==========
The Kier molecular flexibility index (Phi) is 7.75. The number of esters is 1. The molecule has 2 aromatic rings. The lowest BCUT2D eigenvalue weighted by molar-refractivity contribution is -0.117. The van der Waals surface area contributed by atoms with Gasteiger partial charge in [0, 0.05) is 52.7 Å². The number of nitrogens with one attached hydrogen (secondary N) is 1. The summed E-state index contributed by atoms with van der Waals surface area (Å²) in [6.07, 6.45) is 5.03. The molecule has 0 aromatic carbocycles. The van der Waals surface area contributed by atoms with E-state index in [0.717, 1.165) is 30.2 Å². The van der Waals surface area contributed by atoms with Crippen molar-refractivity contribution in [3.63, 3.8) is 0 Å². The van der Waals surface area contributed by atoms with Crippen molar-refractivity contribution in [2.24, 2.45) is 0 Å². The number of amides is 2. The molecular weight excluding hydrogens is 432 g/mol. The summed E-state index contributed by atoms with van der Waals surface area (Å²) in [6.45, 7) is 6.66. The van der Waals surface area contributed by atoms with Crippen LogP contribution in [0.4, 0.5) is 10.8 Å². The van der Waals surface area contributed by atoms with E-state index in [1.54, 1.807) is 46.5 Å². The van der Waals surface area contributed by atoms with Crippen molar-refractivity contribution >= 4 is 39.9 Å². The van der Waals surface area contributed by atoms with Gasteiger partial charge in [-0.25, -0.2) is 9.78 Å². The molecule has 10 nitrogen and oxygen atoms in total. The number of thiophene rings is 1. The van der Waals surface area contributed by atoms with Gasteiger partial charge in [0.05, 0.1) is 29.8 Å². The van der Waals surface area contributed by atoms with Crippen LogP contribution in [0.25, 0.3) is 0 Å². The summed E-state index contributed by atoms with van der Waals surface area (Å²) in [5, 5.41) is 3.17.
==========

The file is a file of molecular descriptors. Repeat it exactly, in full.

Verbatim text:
The Kier molecular flexibility index (Phi) is 7.75. The number of esters is 1. The molecule has 2 aromatic rings. The lowest BCUT2D eigenvalue weighted by molar-refractivity contribution is -0.117. The van der Waals surface area contributed by atoms with Gasteiger partial charge in [0, 0.05) is 52.7 Å². The number of nitrogens with one attached hydrogen (secondary N) is 1. The summed E-state index contributed by atoms with van der Waals surface area (Å²) in [6.07, 6.45) is 5.03. The molecule has 0 aromatic carbocycles. The van der Waals surface area contributed by atoms with E-state index in [0.717, 1.165) is 30.2 Å². The van der Waals surface area contributed by atoms with Crippen molar-refractivity contribution in [3.63, 3.8) is 0 Å². The van der Waals surface area contributed by atoms with Crippen molar-refractivity contribution in [2.24, 2.45) is 0 Å². The number of amides is 2. The molecular weight excluding hydrogens is 432 g/mol. The summed E-state index contributed by atoms with van der Waals surface area (Å²) in [6.45, 7) is 6.66. The van der Waals surface area contributed by atoms with Crippen LogP contribution in [0.4, 0.5) is 10.8 Å². The van der Waals surface area contributed by atoms with E-state index in [1.54, 1.807) is 46.5 Å². The van der Waals surface area contributed by atoms with Crippen molar-refractivity contribution >= 4 is 39.9 Å². The van der Waals surface area contributed by atoms with Gasteiger partial charge in [-0.25, -0.2) is 9.78 Å². The molecule has 10 nitrogen and oxygen atoms in total. The number of thiophene rings is 1. The van der Waals surface area contributed by atoms with Gasteiger partial charge in [0.05, 0.1) is 29.8 Å². The van der Waals surface area contributed by atoms with Crippen LogP contribution in [0.25, 0.3) is 0 Å². The summed E-state index contributed by atoms with van der Waals surface area (Å²) in [5, 5.41) is 3.17.